Léon is an assassin possessed by unmatched skills. He kills his targets but not with a clumsy fashion; his killings have an aesthetic measure. Socially, he is anti-social. He does not hate people, but he cannot bear their presence. For a young girl, he is an innocent guy. So innocent, that he takes care of her when her family drifts away from peace and mental sanity. Jean Reno excelled in every bit to show us what Léon is. He was clever, funny, focused and loving. His every frame is dedicated to the pure art of acting. Jean Reno gave us children false and very convincing hope, that our weird anti-social neighbor could well be an assassin. For sure, Reno is Léon and Léon is Reno, in the reel life.


7. Daniel Day Lewis as Daniel Plainview in There Will Be Blood (2007)

It’s like he is The Godfather of method acting. Daniel Day Lewis isn’t your typical “great” actor. He is the “great” amongst the “greats”. In ‘There Will Be Blood’, Daniel plays the role of a guy who struggles to find oil in the barren lands, later gets a golden opportunity and ultimately becomes the richest oil tycoon. But that’s not just what Daniel is able to portray so well. This movie involves the genius of Paul Thomas Anderson, in showing us a guy who is not satisfied with his conditions and hurries on with great leaps of courage to bring the world under his feet but faces the wrath of fate as satisfaction comes with a heavy price of betrayal. This is where Daniel excels. His acting is so exquisite, that on the last scene of the movie, you mentally give him an Oscar.


6. Johnny Depp as Captain Jack Sparrow in Pirates of the Caribbean series (2003-2017)

Johnny is a class apart. He could have been that ultimate womanizer had he played all those typical characters, in those romantic movies whose offers came pouring down on him. But he stood out to be different. He wanted to experience the limits of the diverse personalities a human could have. Captain Jack Sparrow was made this eccentric, weird and fun tamer guy by Johnny himself. When the producers of the movie franchise first saw his enactment of Captain Jack, they found it weird and were about to fire him. But through luck or some folly, Johnny was kept for the lead role and is now one of the most distinguishable characters of all time!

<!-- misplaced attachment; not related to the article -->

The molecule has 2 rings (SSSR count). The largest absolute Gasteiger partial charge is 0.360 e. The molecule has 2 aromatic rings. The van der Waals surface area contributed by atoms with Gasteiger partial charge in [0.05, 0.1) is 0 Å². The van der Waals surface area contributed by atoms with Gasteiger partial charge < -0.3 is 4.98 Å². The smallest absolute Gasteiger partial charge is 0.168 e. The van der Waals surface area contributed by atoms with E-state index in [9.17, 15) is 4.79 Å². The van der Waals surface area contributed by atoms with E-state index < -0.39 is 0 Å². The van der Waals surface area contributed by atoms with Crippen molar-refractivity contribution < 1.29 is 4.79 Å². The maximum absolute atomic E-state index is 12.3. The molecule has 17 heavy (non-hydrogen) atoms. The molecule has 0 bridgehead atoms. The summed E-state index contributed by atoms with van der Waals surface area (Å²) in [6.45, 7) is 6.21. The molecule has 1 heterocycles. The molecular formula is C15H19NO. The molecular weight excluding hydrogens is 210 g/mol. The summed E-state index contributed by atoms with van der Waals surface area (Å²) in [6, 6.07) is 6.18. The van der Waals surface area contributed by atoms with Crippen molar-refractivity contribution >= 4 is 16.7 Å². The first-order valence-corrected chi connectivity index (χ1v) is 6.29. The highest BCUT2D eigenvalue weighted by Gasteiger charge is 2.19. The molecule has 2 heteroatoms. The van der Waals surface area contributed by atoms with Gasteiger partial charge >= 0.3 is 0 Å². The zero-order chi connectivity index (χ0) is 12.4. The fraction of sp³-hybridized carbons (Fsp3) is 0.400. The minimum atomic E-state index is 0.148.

5. Al Pacino as Tony Montana in Scarface (1983)

Brian De Palma’s cult-classic hit, Scarface could not have been what it is, had it not been Al Pacino playing Toni Montana. It would’ve been a typical De Palma flick, with great filmography but the edge that it has, is because of Pacino. Have you heard that dialogue, “Say hello to my li’l friend”, I ask. “Hell yeah!” you say. That short statured guy, with bloodshot eyes, determination akin to blazing fire and a desperate yearning for living the American Dream, made an image of one of the classiest rowdy of all time. The half black and half white poster of Pacino as Tony Montana is as iconic as iconic gets.


4. Samuel Jackson as Jules Winnfield in Pulp Fiction (1994)